Author: Samuel Ng, Queensland University of Technology
Australia last year called for an independent inquiry into the origins of COVID-19 and objected to Beijing’s imposition of a sweeping security law in Hong Kong. China’s swift retaliation, then, through deployment of strong measures against Australian wine and barley exports was no surprise.
Australia’s subsequent referral of the dispute to the World Trade Organisation (WTO) made sense. The WTO is the world’s authoritative institution on trade. China joined in 2001, agreeing to follow its rules and laws. The institution’s established and comprehensive dispute resolution process is independent and internationally trusted.
Will China abide by the WTO’s ruling against it? There is much reason for doubt. Past disregard for South China Sea rulings on China’s maritime behaviour and the Sino-British Joint Declaration reveal Beijing’s misapplication and selective approach to international law.
A few years ago, the Philippines, like Australia, looked to settle a dispute with China by referring it to an international body. The South China Sea is shared by a myriad of nations, all with overlapping territorial claims. But no other state claims more of the sea than China. The Permanent Court of Arbitration, in a landmark ruling, unambiguously rejected China’s claim, concluding there was no evidence nor legal basis that Beijing can exercise exclusive control over the waters.
The ruling, although in the Philippines’ favour, was a hollow victory. Chinese land reclamation ensued, with increased militarisation and frequent encroachment of Filipino sovereignty. But what was surprising was the Philippines’ reluctance to use the ruling to assert its now recognised rights. President Duterte dismissed it as nothing more than scrap paper, going as far as censoring his Cabinet’s public discussion of it.
To China, Filipino inaction set a precedent. This is one that is followed to this day – the perceived ability to ignore international law when it doesn’t align with Chinese interests (PDF).
Beijing has effectively subordinated multilateral treaties to its own declarations of ‘historic rights’. This justification lacks basis in and is completely foreign to international law. China’s nationalistic interpretations of the United Nations (UN) Convention on the Law of the Sea are plainly incompatible with any accepted understanding of the treaty. International law has been reconstructed as a tool for Beijing’s own influence, threatening the concept of state sovereignty and the rules-based order.
This disregard for international norms of behaviour is especially visible in its dealings with Hong Kong. Beijing’s national security law (HKNSL) stripped Hong Kong of its autonomy and freedoms, silencing once loud and echoing cries for democracy seen in 2019-20 and stifling all dissent.
In late July 2021, a 24-year-old was sentenced to nine years imprisonment. His crime? Riding a motorcycle while carrying a flag displaying a now-illegal protest slogan. His charge? Terrorism and secession. This act of free speech, an undisputed hallmark of freedom, is guaranteed by the Sino-British Joint Declaration.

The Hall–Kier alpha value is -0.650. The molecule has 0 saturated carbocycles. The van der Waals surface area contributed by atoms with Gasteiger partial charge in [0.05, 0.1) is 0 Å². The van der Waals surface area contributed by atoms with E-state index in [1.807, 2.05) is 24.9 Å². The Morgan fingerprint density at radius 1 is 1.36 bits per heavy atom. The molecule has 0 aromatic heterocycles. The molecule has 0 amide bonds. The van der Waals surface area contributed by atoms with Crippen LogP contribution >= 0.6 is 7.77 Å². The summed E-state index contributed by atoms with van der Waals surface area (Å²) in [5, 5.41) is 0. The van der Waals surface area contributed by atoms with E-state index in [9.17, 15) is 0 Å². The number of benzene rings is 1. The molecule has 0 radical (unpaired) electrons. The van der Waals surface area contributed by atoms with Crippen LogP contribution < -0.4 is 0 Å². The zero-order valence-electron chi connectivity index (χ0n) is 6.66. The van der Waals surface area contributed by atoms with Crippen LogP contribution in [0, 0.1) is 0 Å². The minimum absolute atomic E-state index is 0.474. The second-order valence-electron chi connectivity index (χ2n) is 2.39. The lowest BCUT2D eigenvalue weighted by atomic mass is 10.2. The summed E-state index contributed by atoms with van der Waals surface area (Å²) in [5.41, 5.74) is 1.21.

The Declaration, lodged under the UN, is a bilateral treaty governing Hong Kong’s handover from Great Britain to Communist China, mandating that the rights and freedoms, as well as the pre-handover way-of-life, remains unchanged.
The HKNSL clearly violates the Declaration. The British Government and other Western nations have voiced reservations regarding China’s ongoing non-compliance on multiple occasions. Like the South China Sea ruling, Beijing justified its breach by creating a false legal facade. China argues that the Declaration is no longer legally-binding and is unenforceable – officials call it a historical document with no legal or practical significance. The Chinese Government defers back to international legal principles of state sovereignty and non-interference, repeatedly holding that all matters relating to Hong Kong are its internal affairs.
Beijing selectively uses international law as it conforms to its own interests, conveniently ignoring the international community’s concerns. China’s position on Hong Kong and the South China Sea displays to the world that it believes its economic strength and clout buys them a get-out-of-jail free card.
Although serious, the discussed international law violations are not the main issues. Those can be resolved through established pathways like the WTO. But the People’s Republic’s flagrant breaches coupled with its simultaneous construction of legal pretences present a slippery slope for future dealings with the country, especially those involving Australia.
China’s rhetorical defence to the law hides its subversive actions. Beijing is upending the partition between law and politics in a manner that undermines and overturns the cardinal pillars of liberal order. No matter what the WTO eventually rules, the writing in the sky clearly points to the same outcomes of the South China Sea and the Joint Declaration. China will not respect, follow nor adhere to the ruling, unless it’s in their favour.
Moving forward, Australia and other proponents of the rules-based order must take more serious steps in cementing their adherence, support and advocacy for international law and its institutions. The absence of opposition combined with Filipino-like complacency will reinforce Beijing’s legal facades, ultimately transforming into greater geopolitical and security challenges that will threaten Australia, our interests, and our position in the world.
Samuel Ng is a penultimate law and international business student currently studying at the Queensland University of Technology.